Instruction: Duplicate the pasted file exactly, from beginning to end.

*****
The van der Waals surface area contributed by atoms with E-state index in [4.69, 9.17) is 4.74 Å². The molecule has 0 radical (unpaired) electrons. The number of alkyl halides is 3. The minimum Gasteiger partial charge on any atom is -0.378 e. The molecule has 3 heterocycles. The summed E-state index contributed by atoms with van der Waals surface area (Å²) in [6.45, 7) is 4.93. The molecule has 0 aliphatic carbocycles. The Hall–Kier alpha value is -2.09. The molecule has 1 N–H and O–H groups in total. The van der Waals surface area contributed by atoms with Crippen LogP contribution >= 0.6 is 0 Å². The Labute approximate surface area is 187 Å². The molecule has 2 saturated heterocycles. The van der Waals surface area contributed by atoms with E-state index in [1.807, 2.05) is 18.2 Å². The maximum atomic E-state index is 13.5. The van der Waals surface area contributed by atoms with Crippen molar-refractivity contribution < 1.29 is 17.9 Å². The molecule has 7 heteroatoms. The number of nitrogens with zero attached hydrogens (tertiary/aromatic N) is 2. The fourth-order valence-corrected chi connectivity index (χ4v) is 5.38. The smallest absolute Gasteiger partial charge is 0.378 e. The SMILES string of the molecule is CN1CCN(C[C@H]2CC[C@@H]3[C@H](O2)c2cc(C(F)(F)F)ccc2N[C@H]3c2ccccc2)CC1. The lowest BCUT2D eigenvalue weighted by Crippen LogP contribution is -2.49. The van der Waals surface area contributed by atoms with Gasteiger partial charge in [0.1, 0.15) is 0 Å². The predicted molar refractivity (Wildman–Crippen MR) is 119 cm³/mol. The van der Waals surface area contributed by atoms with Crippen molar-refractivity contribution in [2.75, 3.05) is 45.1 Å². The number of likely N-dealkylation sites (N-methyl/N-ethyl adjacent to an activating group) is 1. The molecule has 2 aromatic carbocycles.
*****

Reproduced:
The van der Waals surface area contributed by atoms with E-state index in [4.69, 9.17) is 4.74 Å². The molecule has 0 radical (unpaired) electrons. The number of alkyl halides is 3. The minimum Gasteiger partial charge on any atom is -0.378 e. The molecule has 3 heterocycles. The summed E-state index contributed by atoms with van der Waals surface area (Å²) in [6.45, 7) is 4.93. The molecule has 0 aliphatic carbocycles. The Hall–Kier alpha value is -2.09. The molecule has 1 N–H and O–H groups in total. The van der Waals surface area contributed by atoms with Crippen LogP contribution >= 0.6 is 0 Å². The Labute approximate surface area is 187 Å². The molecule has 2 saturated heterocycles. The van der Waals surface area contributed by atoms with E-state index in [1.807, 2.05) is 18.2 Å². The maximum atomic E-state index is 13.5. The van der Waals surface area contributed by atoms with Crippen molar-refractivity contribution < 1.29 is 17.9 Å². The molecule has 7 heteroatoms. The number of nitrogens with zero attached hydrogens (tertiary/aromatic N) is 2. The fourth-order valence-corrected chi connectivity index (χ4v) is 5.38. The smallest absolute Gasteiger partial charge is 0.378 e. The SMILES string of the molecule is CN1CCN(C[C@H]2CC[C@@H]3[C@H](O2)c2cc(C(F)(F)F)ccc2N[C@H]3c2ccccc2)CC1. The lowest BCUT2D eigenvalue weighted by Crippen LogP contribution is -2.49. The van der Waals surface area contributed by atoms with Gasteiger partial charge in [0.1, 0.15) is 0 Å². The predicted molar refractivity (Wildman–Crippen MR) is 119 cm³/mol. The van der Waals surface area contributed by atoms with Crippen molar-refractivity contribution in [2.75, 3.05) is 45.1 Å². The number of likely N-dealkylation sites (N-methyl/N-ethyl adjacent to an activating group) is 1. The molecule has 2 aromatic carbocycles.